Testimonials Still Are Not a Good Idea

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Clients Value Their Privacy

I do not provide references because my clients value their privacy and time, as do I. After practicing law for 25 years, I am thoroughly imbued with the concept of confidentiality, and I take it very seriously. My contrarian perspective is against the view of all sales people I've ever met. Most advice on this subject from marketers is that testimonials from recognizable clients/customers are good. People want to associate with others whom they want to emulate (witness today's flood of celebrity-focused advertising). For business clients, the reasoning seems to be that if you're a small but growing company, you should engage a law firm that has helped and can name other small companies that became big and successful. The implication, by naming these companies, is that the firm can do the same for you.

Clients Want to Keep Their Names Out of the Press

However, the contrarian perspective is that clients don't want to acknowledge that they have circumstances requiring legal advice. Clients want to keep their name out of the press and off an attorney's web site. That's the whole idea of confidentiality. Not only is the subject matter to be confidential, but so also is the very fact of representation to be confidential.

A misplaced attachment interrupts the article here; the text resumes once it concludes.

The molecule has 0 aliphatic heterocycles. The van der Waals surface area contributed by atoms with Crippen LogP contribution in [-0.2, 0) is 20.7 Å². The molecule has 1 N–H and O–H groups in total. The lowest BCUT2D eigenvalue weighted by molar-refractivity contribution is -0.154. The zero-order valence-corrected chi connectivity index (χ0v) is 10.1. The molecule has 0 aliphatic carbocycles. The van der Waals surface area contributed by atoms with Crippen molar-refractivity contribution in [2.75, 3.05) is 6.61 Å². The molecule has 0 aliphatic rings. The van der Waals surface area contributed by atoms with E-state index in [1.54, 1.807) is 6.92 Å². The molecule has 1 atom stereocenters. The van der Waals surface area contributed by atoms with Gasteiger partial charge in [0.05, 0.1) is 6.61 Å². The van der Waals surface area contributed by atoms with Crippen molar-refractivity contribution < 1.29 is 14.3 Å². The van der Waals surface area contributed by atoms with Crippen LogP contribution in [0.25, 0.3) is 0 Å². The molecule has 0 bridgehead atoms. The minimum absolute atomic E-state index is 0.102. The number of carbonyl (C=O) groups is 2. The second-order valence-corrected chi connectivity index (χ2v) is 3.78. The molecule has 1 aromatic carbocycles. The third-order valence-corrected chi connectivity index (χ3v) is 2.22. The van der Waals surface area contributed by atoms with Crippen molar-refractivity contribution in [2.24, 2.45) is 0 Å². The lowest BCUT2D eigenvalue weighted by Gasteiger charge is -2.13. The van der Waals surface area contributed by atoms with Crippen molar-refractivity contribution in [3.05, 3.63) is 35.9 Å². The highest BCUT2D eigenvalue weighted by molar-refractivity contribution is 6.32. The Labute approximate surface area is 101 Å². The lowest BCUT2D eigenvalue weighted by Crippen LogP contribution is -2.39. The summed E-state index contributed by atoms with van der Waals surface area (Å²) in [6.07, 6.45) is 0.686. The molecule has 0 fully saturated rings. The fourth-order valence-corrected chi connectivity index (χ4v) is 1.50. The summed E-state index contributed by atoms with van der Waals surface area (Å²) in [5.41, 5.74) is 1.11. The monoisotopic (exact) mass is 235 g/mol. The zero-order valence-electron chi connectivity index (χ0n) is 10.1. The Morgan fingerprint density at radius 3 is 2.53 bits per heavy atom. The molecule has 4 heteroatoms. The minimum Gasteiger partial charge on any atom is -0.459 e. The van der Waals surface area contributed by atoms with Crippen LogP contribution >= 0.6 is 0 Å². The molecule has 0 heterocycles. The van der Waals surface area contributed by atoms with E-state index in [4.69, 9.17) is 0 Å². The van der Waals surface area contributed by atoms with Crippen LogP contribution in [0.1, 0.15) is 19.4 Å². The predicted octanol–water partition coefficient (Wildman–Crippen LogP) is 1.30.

Please see full article below for more information.

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Published In: Firm Marketing Updates, Professional Practice Updates, Privacy Updates

DISCLAIMER: Because of the generality of this update, the information provided herein may not be applicable in all situations and should not be acted upon without specific legal advice based on particular situations.

© Ed Poll, LawBiz | Attorney Advertising

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Ed Poll
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